Allergies, Author Interviews, ENT / 07.10.2020 Interview with: Brent A. Senior, MD, FACS, FARS Professor of Otolaryngology/Neurosurgery Vice Chairman for Clinical Affairs Nathaniel and Sheila Harris Distinguished Professor Chief, Division of Rhinology, Allergy, and Endoscopic Skull Base Surgery Department of Otolaryngology-Head and Neck Surgery University of North Carolina at Chapel Hill Chapel Hill, NC What is the background for this study? How common is the problem of chronic rhinosinusitis with nasal polyps? Response: Chronic rhinosinusitis (CRS) is a very common illness in the United States and around the world, estimated to impact 2-14% of the US population. Chronic rhinosinusitis with polyps is a particularly challenging form of the disease marked by significant impact on quality of life, and being challenging to treat with significant recurrences of symptoms despite standard medical and surgical treatment. Inhaled intranasal steroids are standard therapy for patients with CRS including those with nasal polyps. However, many patients continue to have significant nasal symptoms despite treatment with these medications. This study was designed to answer the question of whether patients who had been receiving treatment with inhaled intranasal steroids and failed were improved by using EDS-FLU. Results were obtained by pooling data from two previous studies of the use of EDS-FLU in patients with CRS, called Navigate 1 and 2.   (more…)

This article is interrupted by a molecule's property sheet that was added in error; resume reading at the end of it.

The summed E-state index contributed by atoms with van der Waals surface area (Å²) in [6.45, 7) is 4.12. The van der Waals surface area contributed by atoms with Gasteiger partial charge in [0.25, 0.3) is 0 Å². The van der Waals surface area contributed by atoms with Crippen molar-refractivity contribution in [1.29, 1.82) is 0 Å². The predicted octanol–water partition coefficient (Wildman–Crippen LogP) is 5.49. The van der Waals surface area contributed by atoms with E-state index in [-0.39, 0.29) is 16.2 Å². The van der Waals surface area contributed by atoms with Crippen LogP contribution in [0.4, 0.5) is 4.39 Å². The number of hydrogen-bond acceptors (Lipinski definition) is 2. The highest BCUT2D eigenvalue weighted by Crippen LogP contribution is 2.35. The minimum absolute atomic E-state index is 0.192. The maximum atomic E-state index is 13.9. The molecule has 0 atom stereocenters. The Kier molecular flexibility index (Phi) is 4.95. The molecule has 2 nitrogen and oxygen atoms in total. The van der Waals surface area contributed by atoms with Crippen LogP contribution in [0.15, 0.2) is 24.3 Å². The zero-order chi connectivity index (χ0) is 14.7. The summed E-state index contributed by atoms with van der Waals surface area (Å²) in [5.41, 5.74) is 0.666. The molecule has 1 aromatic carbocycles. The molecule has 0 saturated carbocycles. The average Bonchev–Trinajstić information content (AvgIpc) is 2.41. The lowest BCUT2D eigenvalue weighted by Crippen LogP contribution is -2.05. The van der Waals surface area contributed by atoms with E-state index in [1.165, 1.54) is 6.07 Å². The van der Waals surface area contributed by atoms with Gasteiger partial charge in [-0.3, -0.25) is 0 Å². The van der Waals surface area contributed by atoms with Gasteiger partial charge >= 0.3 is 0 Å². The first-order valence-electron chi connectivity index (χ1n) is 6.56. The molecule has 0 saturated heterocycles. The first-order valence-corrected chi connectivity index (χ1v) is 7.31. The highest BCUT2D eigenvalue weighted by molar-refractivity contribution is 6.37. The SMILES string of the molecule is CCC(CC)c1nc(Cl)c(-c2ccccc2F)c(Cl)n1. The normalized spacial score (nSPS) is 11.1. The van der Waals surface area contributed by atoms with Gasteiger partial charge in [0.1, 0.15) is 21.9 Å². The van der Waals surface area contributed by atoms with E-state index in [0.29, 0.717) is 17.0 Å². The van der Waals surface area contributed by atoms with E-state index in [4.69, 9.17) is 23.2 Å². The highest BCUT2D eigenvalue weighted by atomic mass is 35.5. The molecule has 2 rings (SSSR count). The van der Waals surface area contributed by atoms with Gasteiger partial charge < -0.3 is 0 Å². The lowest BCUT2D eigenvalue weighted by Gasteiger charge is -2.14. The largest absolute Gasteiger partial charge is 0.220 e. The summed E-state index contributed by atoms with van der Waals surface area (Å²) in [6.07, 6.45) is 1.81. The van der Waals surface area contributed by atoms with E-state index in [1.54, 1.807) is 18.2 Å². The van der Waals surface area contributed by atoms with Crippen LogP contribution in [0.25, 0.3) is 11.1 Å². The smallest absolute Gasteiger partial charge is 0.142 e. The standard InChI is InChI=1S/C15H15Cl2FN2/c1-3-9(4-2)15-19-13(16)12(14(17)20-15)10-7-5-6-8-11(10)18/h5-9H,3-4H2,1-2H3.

Author Interviews, CDC, Infections, JAMA / 26.03.2018 Interview with: Dr. Katherine Fleming-Dutra, MD, senior author Deputy Director Office of Antibiotic Stewardship CDC What is the background for this study? What are the main findings? Response: As noted in a previous study, antibiotics are prescribed more for sinus infections than any other illness in the United States. We found that almost 70% of antibiotic prescriptions were for 10 days or longer, whereas 5-7 days is recommended for most patients when antibiotics are needed. In addition, more than 20% of antibiotic prescriptions for sinus infections were for 5 days of azithromycin, even though guidelines recommend against prescribing azithromycin for sinus infections. (more…)